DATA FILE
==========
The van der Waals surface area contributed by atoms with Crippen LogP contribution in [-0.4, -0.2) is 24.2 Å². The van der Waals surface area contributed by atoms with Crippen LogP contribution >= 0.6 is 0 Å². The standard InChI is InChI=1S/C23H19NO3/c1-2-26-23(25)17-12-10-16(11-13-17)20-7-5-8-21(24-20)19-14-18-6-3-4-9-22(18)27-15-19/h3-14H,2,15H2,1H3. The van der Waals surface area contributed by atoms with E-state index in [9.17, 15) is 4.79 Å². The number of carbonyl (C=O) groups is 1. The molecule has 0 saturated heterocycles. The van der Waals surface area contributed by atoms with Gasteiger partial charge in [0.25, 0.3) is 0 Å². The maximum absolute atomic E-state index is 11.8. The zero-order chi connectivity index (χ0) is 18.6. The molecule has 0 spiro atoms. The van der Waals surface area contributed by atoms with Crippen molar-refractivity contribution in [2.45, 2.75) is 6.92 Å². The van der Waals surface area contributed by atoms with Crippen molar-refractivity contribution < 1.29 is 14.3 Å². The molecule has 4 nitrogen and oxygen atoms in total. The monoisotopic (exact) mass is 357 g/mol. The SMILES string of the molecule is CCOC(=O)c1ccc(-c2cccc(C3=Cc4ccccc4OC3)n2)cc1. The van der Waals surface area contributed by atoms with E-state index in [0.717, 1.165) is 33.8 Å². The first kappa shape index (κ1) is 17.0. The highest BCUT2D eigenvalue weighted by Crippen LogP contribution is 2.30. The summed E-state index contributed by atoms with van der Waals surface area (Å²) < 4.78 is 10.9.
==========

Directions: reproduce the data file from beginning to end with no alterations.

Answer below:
The van der Waals surface area contributed by atoms with Crippen LogP contribution in [-0.4, -0.2) is 24.2 Å². The van der Waals surface area contributed by atoms with Crippen LogP contribution >= 0.6 is 0 Å². The standard InChI is InChI=1S/C23H19NO3/c1-2-26-23(25)17-12-10-16(11-13-17)20-7-5-8-21(24-20)19-14-18-6-3-4-9-22(18)27-15-19/h3-14H,2,15H2,1H3. The van der Waals surface area contributed by atoms with E-state index in [9.17, 15) is 4.79 Å². The number of carbonyl (C=O) groups is 1. The molecule has 0 saturated heterocycles. The van der Waals surface area contributed by atoms with Gasteiger partial charge in [0.25, 0.3) is 0 Å². The maximum absolute atomic E-state index is 11.8. The zero-order chi connectivity index (χ0) is 18.6. The molecule has 0 spiro atoms. The van der Waals surface area contributed by atoms with Crippen molar-refractivity contribution in [2.45, 2.75) is 6.92 Å². The van der Waals surface area contributed by atoms with Crippen molar-refractivity contribution < 1.29 is 14.3 Å². The molecule has 4 nitrogen and oxygen atoms in total. The monoisotopic (exact) mass is 357 g/mol. The SMILES string of the molecule is CCOC(=O)c1ccc(-c2cccc(C3=Cc4ccccc4OC3)n2)cc1. The van der Waals surface area contributed by atoms with E-state index in [0.717, 1.165) is 33.8 Å². The first kappa shape index (κ1) is 17.0. The highest BCUT2D eigenvalue weighted by Crippen LogP contribution is 2.30. The summed E-state index contributed by atoms with van der Waals surface area (Å²) < 4.78 is 10.9.